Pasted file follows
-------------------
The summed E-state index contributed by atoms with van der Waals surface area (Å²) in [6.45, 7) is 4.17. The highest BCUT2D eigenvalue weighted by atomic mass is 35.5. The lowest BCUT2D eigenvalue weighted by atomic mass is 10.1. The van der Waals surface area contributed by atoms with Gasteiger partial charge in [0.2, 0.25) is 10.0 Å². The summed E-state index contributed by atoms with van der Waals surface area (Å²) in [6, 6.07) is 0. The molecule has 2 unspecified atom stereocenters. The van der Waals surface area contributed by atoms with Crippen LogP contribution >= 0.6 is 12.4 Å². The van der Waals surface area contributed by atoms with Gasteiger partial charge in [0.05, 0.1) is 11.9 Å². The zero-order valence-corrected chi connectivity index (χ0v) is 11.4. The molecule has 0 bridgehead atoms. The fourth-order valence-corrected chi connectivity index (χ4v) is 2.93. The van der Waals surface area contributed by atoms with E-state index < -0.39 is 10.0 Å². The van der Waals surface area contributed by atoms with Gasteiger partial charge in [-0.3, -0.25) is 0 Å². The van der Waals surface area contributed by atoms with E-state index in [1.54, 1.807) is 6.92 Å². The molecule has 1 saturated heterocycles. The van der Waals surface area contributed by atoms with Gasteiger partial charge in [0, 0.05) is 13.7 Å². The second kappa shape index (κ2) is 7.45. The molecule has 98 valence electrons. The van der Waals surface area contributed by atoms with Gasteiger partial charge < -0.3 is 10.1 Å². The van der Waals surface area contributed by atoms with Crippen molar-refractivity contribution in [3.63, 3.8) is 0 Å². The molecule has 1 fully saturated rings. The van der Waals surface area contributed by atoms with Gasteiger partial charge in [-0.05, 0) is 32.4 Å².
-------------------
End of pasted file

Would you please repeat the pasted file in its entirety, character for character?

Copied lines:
The summed E-state index contributed by atoms with van der Waals surface area (Å²) in [6.45, 7) is 4.17. The highest BCUT2D eigenvalue weighted by atomic mass is 35.5. The lowest BCUT2D eigenvalue weighted by atomic mass is 10.1. The van der Waals surface area contributed by atoms with Gasteiger partial charge in [0.2, 0.25) is 10.0 Å². The summed E-state index contributed by atoms with van der Waals surface area (Å²) in [6, 6.07) is 0. The molecule has 2 unspecified atom stereocenters. The van der Waals surface area contributed by atoms with Crippen LogP contribution >= 0.6 is 12.4 Å². The van der Waals surface area contributed by atoms with Gasteiger partial charge in [0.05, 0.1) is 11.9 Å². The zero-order valence-corrected chi connectivity index (χ0v) is 11.4. The molecule has 0 bridgehead atoms. The fourth-order valence-corrected chi connectivity index (χ4v) is 2.93. The van der Waals surface area contributed by atoms with E-state index < -0.39 is 10.0 Å². The van der Waals surface area contributed by atoms with Gasteiger partial charge in [-0.3, -0.25) is 0 Å². The van der Waals surface area contributed by atoms with E-state index in [1.54, 1.807) is 6.92 Å². The molecule has 1 saturated heterocycles. The van der Waals surface area contributed by atoms with Gasteiger partial charge in [0, 0.05) is 13.7 Å². The second kappa shape index (κ2) is 7.45. The molecule has 98 valence electrons. The van der Waals surface area contributed by atoms with Gasteiger partial charge < -0.3 is 10.1 Å². The van der Waals surface area contributed by atoms with Crippen molar-refractivity contribution in [3.63, 3.8) is 0 Å². The molecule has 1 fully saturated rings. The van der Waals surface area contributed by atoms with Gasteiger partial charge in [-0.05, 0) is 32.4 Å².